Stand By For Tape Backup
A masterful synthesis of mash-up editing & performance art, Sutherland collides a parade of taped-off-TV media with his own poetic commentary (& rap!)
Audience Award Winner - Fantastic Fest 2015
This film was originally performed on stage at Fantastic Fest live by Ross Sutherland with a microphone, a VCR and a remote control.
“Beautifully poetic” - Time Out
“Dizzyingly Clever”- The Independent
“Beautifully crafted, strikingly original” - The Telegraph
In this experimental essay-film, which hypnotically scans the contents of a well-worn video tape, Ross Sutherland has created something of a SANS SOLEIL for the VHS generation. A masterful synthesis of mash-up editing and performance art, Sutherland collides a parade of taped-off-TV media with the his own poetic commentary, ruminating on memory, nostalgia, grief and death, while eulogizing his grandfather, the former custodian and de-facto creator of this analog artifact.
Just as Pink Floyd’s “Dark Side of the Moon” inadvertently casts new meaning on THE WIZARD OF OZ when synchronized, Sutherland’s rap-infused narration similarly transforms recordings of GHOSTBUSTERS and THE FRESH PRINCE OF BEL-AIR, among other pop-cultural touchstones. Also included is a bevy of hilariously inane television commercials, inscribing both profound and sometimes devastating anecdotal associations, but also frequently hilarious interpretations reminiscent of ROOM 237 hyperbole and MST3K riffing.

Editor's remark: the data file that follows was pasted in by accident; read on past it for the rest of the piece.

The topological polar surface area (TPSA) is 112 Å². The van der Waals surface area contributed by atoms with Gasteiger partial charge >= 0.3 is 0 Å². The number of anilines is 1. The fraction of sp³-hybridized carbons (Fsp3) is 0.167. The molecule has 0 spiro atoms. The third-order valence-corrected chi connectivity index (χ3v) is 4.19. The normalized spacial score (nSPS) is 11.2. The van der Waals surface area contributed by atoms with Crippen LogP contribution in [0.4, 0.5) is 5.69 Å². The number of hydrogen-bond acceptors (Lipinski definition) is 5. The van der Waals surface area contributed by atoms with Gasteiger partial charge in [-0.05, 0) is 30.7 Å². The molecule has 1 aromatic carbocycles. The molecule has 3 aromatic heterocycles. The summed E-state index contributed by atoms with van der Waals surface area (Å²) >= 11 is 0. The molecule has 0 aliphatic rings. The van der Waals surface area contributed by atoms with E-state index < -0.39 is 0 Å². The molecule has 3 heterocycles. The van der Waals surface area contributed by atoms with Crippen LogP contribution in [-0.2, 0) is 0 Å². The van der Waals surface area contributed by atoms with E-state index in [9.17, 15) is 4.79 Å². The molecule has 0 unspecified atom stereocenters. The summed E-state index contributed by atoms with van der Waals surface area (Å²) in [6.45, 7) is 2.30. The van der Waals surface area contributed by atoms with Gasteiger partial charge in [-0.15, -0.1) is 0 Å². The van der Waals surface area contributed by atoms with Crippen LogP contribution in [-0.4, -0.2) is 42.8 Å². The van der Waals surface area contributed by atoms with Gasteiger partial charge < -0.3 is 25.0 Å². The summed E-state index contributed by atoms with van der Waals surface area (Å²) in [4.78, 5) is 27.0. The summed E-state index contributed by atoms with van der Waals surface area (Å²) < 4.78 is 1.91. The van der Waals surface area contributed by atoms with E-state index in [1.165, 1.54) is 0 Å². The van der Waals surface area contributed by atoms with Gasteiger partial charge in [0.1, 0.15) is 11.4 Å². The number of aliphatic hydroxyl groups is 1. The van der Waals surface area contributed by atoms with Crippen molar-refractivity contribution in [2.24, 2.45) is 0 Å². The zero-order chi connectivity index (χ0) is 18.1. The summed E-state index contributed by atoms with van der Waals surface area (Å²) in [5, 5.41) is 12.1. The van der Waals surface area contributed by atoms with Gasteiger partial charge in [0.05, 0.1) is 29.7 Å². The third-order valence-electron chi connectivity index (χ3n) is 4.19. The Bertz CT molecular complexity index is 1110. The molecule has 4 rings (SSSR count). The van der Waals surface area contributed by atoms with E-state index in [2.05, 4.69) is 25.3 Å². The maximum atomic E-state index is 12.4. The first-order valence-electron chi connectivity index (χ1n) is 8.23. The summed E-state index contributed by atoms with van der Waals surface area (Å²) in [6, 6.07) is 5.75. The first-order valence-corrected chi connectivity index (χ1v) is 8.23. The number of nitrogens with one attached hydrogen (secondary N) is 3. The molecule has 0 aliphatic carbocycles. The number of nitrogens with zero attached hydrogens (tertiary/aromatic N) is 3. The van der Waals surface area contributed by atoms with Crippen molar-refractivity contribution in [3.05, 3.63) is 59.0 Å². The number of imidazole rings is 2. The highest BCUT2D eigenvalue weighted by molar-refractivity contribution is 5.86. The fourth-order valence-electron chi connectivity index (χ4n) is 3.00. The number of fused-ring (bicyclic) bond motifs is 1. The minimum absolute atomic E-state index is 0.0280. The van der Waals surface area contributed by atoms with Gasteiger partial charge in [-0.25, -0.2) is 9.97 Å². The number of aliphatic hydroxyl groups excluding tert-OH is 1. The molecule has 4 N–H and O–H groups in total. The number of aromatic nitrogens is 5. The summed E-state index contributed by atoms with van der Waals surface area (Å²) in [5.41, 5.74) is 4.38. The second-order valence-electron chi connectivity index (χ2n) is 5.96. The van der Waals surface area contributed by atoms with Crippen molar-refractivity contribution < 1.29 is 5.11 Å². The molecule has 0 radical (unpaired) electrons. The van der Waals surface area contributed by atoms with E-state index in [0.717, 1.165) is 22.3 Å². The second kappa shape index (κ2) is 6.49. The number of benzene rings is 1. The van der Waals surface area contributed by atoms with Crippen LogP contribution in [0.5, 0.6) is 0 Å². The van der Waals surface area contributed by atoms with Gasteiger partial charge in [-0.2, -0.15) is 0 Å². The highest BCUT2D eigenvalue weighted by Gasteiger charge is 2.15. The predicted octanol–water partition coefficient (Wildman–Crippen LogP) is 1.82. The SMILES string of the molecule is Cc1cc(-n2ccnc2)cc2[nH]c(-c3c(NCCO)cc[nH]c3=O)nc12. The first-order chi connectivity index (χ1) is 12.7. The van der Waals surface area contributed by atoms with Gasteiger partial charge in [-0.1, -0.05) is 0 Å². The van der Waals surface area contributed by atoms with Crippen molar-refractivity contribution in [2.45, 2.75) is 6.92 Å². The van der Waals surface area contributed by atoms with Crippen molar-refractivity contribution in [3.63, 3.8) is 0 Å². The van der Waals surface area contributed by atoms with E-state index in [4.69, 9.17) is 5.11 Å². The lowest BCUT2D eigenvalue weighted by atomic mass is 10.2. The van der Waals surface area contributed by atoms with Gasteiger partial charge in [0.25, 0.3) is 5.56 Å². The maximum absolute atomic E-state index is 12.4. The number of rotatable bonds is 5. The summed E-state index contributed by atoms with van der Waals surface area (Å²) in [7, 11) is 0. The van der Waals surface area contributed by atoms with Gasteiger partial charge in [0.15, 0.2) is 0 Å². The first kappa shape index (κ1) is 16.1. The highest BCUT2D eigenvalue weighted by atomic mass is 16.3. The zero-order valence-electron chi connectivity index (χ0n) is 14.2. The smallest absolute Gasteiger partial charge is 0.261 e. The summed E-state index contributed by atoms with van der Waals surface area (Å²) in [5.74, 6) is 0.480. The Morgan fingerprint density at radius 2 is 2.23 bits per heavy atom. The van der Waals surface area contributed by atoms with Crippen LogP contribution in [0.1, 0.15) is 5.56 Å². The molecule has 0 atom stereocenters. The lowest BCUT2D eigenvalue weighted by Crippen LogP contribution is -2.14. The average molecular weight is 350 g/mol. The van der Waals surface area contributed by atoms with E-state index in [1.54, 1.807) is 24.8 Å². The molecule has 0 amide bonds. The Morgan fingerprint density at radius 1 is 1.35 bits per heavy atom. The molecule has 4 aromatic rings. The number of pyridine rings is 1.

An analysis of the intro to FRESH PRINCE reveals a hidden death dream narrative, the looping of a British bank advert hilariously spins into a Kafka-esque nightmare, and the slow-motion playback of Bill Murray’s Peter Venkmen getting slimed becomes the site of asthmatic trauma. And though Sutherland’s synchronicity is filtered through the lens of his own personal history, his observations are affectingly universal; sure to resonate with anyone who has ever lost a loved one, only to recognize them in the lyrics of a song, the colors of painting, or in between the tracking-lines on the images that haunt a magnetic tape. (Peter Kuplowsky)